By Matt Winkeljohn | The Good Word
Kenya Jones was smiling yet again, something so common that the idea of matching her combined grin time might be an impossible game for many people to play. You’d grin a lot, too, if you were so good.
And keeping up with her on the tennis court will be no walkover, either, because Georgia Tech’s No. 1 singles player is so diligent about a family tradition that she’s ranked No. 14 nationally by the Intercollegiate Tennis Association.
Hey, she’s just keeping up with the Joneses.
Kenya’s father, Keita, played No. 1 singles for Jackson State and Rust College some years ago, and to this day he works as a most respected youth coach in Memphis, where he guided older daughter Kayla to a college career at Chattanooga that saw her earn first team All-Southern Conference honors. Kayla played No. 1 singles in 2014, ’15 and ’16.
And now here’s Kenya, who legend has it occasionally cried as a wee lass when she couldn’t find someone with whom to hit balls after practice. You can find on-line suggestions from the grass roots level tennis media that they were akin to Venus, Serena and William.
“I guess we can call it a Jones thing because this is my first year playing No. 1. He’s [my dad] always messing with me like, ‘Are you going to move up to the No. 1 spot like me and your sister did?’” she said of her father and the family influence. “It’s pretty exciting to be at the No. 1 because it was my goal to begin with.”
Perhaps she’ll find time to smile again after the No. 33 Yellow Jackets (12-9, 7-5) take on No. 1 North Carolina (24-1, 12-0) at 3 p.m. Friday and after Tech closes out the regular season against No. 9 NC State (21-5, 10-3) at noon on Sunday at the Ken Byers Tennis Complex.
Win or lose, there will be good news. Mom probably won’t make it to Atlanta for sake of health issues, but dad figures to be on The Flats to see Kenya play.
“They used to come down here at least once or twice every month, but this year they haven’t been able to come down because (Sofia) . . . can’t sit in the car that long because it’s like a six-hour drive,” Kenya said. “My dad is coming down to see me for the first time this season, so I’m pretty excited about that.”
There is time to craft a warmer, fuzzier narrative this season, although this has not been the season the Jackets envisioned.
Everyone knew that seniors Paige Hourigan and Johnnise Renaud would graduate from last year’s NCAA semifinal team.
Nobody predicted that Ida Jarlskog would transfer to Florida, where the sophomore is now ranked No. 10 in the nation (she and Jones split a pair of matches last fall), nor that talented freshman Dalila Said of Cairo, Egypt, would suffer a season-ending torn ACL in the Tech’s first dual match of the spring.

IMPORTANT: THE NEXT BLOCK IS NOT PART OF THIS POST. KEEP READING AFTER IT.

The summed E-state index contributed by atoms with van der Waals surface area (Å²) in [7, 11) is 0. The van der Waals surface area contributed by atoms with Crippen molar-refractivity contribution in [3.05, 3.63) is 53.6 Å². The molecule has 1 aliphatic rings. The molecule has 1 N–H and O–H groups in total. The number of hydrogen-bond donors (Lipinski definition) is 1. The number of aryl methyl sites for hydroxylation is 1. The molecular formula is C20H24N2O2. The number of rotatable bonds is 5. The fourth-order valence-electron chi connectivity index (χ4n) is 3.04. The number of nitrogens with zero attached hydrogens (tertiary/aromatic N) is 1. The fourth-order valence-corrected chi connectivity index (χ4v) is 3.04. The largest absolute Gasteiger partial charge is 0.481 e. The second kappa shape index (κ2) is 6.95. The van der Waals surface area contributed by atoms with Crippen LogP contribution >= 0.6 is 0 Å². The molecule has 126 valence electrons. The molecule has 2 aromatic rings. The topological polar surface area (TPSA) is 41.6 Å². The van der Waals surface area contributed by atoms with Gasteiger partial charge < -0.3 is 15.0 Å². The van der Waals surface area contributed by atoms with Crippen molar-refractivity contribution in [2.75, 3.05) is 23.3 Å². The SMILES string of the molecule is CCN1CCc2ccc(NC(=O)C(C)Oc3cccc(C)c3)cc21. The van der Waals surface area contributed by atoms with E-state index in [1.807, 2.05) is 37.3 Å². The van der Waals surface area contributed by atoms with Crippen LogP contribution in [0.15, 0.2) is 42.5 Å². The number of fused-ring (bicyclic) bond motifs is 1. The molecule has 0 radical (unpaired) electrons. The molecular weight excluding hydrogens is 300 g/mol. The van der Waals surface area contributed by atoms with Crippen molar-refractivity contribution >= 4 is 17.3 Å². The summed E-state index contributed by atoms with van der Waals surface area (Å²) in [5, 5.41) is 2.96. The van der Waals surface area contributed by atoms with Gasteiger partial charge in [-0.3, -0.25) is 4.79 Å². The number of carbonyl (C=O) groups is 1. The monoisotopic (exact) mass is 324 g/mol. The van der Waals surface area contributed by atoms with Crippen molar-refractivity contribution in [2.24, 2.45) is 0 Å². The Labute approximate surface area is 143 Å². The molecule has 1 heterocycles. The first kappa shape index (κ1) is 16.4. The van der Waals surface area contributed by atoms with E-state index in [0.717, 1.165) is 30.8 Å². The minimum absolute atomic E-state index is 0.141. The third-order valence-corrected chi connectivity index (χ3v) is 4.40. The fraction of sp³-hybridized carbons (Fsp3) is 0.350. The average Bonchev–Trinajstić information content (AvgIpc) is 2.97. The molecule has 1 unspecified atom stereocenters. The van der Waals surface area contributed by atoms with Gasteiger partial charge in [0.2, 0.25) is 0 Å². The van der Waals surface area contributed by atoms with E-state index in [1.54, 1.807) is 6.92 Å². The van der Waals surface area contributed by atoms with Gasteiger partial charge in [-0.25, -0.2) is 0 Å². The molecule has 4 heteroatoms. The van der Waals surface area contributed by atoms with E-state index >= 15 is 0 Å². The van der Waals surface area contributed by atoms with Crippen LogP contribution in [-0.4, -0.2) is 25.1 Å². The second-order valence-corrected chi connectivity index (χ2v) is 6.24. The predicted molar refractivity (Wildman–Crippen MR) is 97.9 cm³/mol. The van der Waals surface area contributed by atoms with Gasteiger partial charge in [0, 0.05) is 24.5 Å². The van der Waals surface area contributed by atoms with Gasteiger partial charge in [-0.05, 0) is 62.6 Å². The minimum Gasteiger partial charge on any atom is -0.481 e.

Jeanette Lin, another talented freshman, found herself tracking back last fall from major elbow surgery and started the dual season with promise before the joint flared and sidelined her. A month later, she tried to play again, but like Said, she is finished for the season.
They both figured to be in the lineup for the ACC season. They’re not, and Tech’s roster has shuffled significantly since last year.
Junior Nami Otsuka, for example, has moved from No. 5 singles – where last season she went 23-6 overall and 10-3 in ACC action — to No. 2, where she’s 10-10 overall, and 6-5 in ACC play.
Jones has a smile for all that data.
“I would say that right now we’re in our building mode because I feel like we’ve had to deal with a lot of difficulties with a lot of people being injured and changing up doubles teams, and trying to figure out who plays what,” she said as the Jackets have won six of their previous seven matches.
“We have things kind of a little more figured out. I would definitely say that and even for some players who are not young. Nami played in the No. 5 spot the whole year and this year she’s had to come through for us at the 2. I would say it’s accelerated growth.”
Jones plays a role beyond her record. She’s 26-10 overall, 13-5 at No. 1 in duals and 7-6 against nationally-ranked opponents. She’s also a team-best 19-10 in doubles matches, even with multiple partners.
But there’s more to guiding a team than winning.
“The only thing that changes is you’re the leader of the team. Everyone is looking down at court 1, so how you carry yourself is the key,” said head coach Rodney Harmon. “The score is not as important as how you control your emotions, and how you fight and compete and battle because everyone’s looking down at No. 1.
“She’ll say what she thinks needs to be said, but she leads more by example. She’s very consistent in her work ethic and her ability to maintain a good level every day.”
Perhaps Jones comes ready to go because she comes from the game.
“My dad coached me growing up so I knew that I was going to be pretty serious about it,” she said. “I played my first serious tournament when I was 8. It was Southerns in Lexington, S.C., and I made it to the quarters. After that, I was like, ‘Yeah, I want to do this.’ “
Jones is doing it well. For her, it’s a family affair and her background helps.
“Oh . . . yes. It’s definitely helped,” Harmon said. “She knows what good tennis looks like. She knows what good tennis effort looks like because she’s seen it on a daily basis. Some days you don’t feel it, and that’s when you’ve got to press even harder.
“Anyone can play well when everything’s perfect, but it’s when you’re able to play at a good level when you’re not feeling so good. You’re tired. You’ve got a couple tests. You’re not hitting so well. It’s windy. That’s when you can power through and make progress.”